50

Extra Analysis

Community Size by Aaron Cruikshank - www.friuch.com Community size is an important consideration for any freelancer. As freelancers, we hear anecdotal evidence that tells us that the good gigs are in the big city and itâ&#x20AC;&#x2122;s feast or famine in smaller towns. This section of the report will explore just how true some of these anecdotes are. Note: For this entire section, any data on â&#x20AC;&#x153;country and ruralâ&#x20AC;? communities needs to be taken with a grain of salt because the sample size from this community (n=286) is too small to be statistically representative. Figure 1 shows some interesting trends. For example, full-time freelancers have the highest representation amongst country/rural community respondents while towns (10,000+ residents) have the highest representation of part-time freelancers who do not hold down a second job. Freelancers who do freelance part-time and hold down a job are represented highest amongst respondents from small cities but not far ahead of respondents from towns.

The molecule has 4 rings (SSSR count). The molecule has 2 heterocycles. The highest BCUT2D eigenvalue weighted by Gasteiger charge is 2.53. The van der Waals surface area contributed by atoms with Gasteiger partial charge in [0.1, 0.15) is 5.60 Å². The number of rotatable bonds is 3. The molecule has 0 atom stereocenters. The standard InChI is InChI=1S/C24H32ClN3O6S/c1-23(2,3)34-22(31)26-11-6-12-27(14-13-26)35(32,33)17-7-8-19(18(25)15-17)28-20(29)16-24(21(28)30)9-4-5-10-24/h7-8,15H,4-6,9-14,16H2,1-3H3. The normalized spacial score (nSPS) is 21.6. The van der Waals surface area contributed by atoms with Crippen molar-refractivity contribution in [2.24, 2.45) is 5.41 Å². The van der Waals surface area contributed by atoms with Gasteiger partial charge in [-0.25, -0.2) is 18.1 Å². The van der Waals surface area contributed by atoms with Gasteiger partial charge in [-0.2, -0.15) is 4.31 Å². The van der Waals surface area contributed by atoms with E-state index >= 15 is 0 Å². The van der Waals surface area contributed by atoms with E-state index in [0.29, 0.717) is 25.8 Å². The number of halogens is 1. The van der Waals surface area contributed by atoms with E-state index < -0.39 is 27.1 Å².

Figure 1: Freelancing as income source, by community size

Overall, an interesting finding is that in towns between 10,000 and 100,000 people (relatively small communities), parttime freelancers hugely out-number full-time freelancers. This could be a commentary on market size in these communities. In terms of raw numbers, there are more full-time freelancers in major cities than the other three community-types combined (see Figure 2 and Figure 3 respectively) but the breakdown between full-time, part-time and part-time with employment on the side is remarkably close between rural respondents and respondents from major cities (Figure 1).


51